You became part of humanity and a family when you were born. When you were reborn spiritually, you were born into God’s family. We are a part of the Body of Christ, and together we have the mandate to carry out Jesus’ final instructions. He commanded us to go into every part of the world to share the Good News and make disciples (Matt. 28:18–20). Alone, this is absolutely impossible. But together, empowered by the Holy Spirit, we are not only capable, but are anointed to be the Church and share the love of Christ! The Church is the visible representative of Christ to the world. It exists to minister God’s grace to those in and outside the Body.
Healthy local churches are crucial to God’s ministry. God has a purpose for His Church, which extends to every local church worldwide. One of the most key factors for the health of your church, any church, and the Kingdom is how loving we are as Christians. It’s absolutely essential that we lead our churches to be love-filled communities. Love among believers isn’t optional; it is commanded, necessary, and central to God’s calling for the Church. The stronger an individual’s and a church’s relationship with God, the stronger their relationships will be with others.
On the night Jesus was betrayed, one of His final instructions to His followers was about the nature of their relationships. John 13:34–35 says, “A new commandment I give to you, that you love one another; as I have loved you, that you also love one another. By this all will know that you are My disciples, if you have love for one another.” Clearly John was paying attention that night, since in his first letter, he teaches that our love for others flows naturally or supernaturally from our experience of Jesus’ great love for us. 1 John 4:9–11 captures the heart of Jesus’ teaching:
In this the love of God was manifested toward us, that God has sent His only begotten Son into the world, that we might live through Him. In this is love, not that we loved God, but that He loved us and sent His Son to be the propitiation for our sins. Beloved, if God so loved us, we also ought to love one another.
The Church in Ephesus is a good example of the importance of being a loving Church. The Ephesians had been baptized with the Holy Spirit and had spoken in tongues (Acts 19:5–6), had witnessed amazing miracles (Acts 19:11–12), and had been discipled by Paul for two years (Acts 19:10). Afterwards, Paul even wrote to them one of his most important letters.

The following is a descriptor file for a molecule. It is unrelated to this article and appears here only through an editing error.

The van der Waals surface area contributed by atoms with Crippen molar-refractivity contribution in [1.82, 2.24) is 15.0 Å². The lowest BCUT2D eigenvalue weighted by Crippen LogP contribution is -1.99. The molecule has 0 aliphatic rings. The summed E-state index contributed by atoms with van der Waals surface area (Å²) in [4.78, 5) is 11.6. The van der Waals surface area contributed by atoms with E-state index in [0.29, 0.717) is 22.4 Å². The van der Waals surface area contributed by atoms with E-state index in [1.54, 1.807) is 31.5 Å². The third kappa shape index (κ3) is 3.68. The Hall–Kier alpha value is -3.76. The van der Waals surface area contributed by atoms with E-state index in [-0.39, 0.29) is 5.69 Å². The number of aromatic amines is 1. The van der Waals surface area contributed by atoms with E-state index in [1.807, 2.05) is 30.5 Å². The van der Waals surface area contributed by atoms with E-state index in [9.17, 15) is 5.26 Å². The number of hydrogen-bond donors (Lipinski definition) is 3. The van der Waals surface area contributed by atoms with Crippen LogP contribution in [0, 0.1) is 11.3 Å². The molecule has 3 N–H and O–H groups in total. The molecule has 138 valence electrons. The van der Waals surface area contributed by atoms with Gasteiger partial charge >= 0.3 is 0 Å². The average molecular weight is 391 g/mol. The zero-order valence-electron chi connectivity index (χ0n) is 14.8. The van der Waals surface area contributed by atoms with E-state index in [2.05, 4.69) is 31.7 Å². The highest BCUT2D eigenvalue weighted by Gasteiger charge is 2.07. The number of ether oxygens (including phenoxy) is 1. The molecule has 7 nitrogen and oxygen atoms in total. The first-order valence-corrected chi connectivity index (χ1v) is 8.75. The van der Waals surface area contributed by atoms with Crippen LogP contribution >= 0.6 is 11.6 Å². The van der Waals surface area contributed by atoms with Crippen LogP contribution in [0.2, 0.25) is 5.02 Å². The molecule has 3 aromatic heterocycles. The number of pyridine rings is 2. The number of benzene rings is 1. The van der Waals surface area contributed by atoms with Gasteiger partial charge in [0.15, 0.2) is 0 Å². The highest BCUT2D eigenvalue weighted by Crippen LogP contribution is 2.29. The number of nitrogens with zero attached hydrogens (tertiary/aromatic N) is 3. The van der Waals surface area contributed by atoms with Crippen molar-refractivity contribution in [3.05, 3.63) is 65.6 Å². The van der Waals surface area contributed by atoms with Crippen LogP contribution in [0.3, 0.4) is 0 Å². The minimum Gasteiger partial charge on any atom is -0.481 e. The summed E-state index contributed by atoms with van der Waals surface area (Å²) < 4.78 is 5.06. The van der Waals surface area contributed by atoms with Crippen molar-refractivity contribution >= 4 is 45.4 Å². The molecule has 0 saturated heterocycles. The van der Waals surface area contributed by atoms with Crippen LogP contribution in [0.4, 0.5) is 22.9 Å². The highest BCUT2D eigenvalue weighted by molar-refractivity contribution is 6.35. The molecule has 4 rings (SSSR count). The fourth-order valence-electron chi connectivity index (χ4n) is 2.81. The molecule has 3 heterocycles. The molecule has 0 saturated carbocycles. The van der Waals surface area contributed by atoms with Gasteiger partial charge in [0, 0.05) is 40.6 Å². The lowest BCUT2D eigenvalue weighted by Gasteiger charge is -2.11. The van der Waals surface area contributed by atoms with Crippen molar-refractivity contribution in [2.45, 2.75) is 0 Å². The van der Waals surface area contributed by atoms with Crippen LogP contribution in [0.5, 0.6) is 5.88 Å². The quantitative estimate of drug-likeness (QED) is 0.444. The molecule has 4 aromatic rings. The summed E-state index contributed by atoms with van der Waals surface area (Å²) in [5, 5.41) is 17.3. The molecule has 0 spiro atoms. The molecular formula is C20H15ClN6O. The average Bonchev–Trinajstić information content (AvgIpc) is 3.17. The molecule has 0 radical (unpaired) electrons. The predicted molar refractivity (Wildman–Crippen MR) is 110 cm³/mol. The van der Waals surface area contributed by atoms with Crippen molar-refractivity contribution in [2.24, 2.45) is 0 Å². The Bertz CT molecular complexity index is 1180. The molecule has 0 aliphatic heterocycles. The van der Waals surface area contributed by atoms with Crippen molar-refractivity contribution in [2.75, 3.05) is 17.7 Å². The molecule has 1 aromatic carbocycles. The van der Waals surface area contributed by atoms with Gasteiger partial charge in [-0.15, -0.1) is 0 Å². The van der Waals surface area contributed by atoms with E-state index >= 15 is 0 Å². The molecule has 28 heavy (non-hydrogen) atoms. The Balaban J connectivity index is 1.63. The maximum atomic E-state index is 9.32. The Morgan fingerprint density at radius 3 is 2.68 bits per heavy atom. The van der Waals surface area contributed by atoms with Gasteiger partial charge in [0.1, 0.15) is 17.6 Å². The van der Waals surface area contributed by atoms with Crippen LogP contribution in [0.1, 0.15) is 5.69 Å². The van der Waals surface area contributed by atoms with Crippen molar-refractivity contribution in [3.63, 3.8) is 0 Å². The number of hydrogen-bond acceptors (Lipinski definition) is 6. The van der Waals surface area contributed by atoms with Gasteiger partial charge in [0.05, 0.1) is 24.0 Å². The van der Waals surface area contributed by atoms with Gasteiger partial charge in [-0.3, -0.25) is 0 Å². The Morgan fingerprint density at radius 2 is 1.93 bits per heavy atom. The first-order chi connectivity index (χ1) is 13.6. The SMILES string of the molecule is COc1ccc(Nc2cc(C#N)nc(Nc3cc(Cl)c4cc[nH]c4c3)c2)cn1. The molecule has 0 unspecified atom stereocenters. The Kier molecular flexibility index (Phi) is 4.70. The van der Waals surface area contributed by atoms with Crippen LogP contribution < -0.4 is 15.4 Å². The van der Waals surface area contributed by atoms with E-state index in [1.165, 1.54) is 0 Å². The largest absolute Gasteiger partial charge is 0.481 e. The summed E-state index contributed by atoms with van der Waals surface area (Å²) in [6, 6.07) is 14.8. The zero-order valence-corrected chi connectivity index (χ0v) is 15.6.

The Ephesians had every spiritual advantage a church could have, yet by the time John wrote Revelation, the very same church required a rebuke from the Lord Jesus (Rev. 2:1–7). From the beginning, the Ephesians were doctrinally sound, and the Lord actually commended them for testing false apostles and hating the works of the Nicolaitans. And the Ephesians were not lazy, for Jesus said, “I know your works, your labor… and you have persevered and have patience, and have labored for My name’s sake and have not become weary” (Rev 2:2–3). However, despite the good they seemed to be busy doing for the Lord, the Ephesians lacked something vital.
Nevertheless I have this against you, that you have left your first love. Remember therefore from where you have fallen; repent and do the first works, or else I will come to you quickly and remove your lampstand from its place unless you repent (Rev. 2:4–5).
Jesus called the church at Ephesus to remember and do their first works. They needed to remember how they once acted back when their labor didn’t stem from busyness but instead from a genuine love for God and others. Truly, love is the glue that holds everything together.
Jesus Christ is the world’s hope, and by His incredible grace, He has chosen us to be His partners in reaching, redeeming, and restoring a lost and broken world. The Church is God’s hands, feet, and voice to the people near and far. May the Church today be marked by love. May we be characterized not only for doing the right things but for doing them as acts of genuine love for God and others. May we be the true family of God who seeks to bring lost people to the table. After all, as Paul wrote in Ephesians 4:1–3,
I, therefore, the prisoner of the Lord, beseech you to walk worthy of the calling with which you were called, with all lowliness and gentleness, with longsuffering, bearing with one another in love, endeavoring to keep the unity of the Spirit in the bond of peace.
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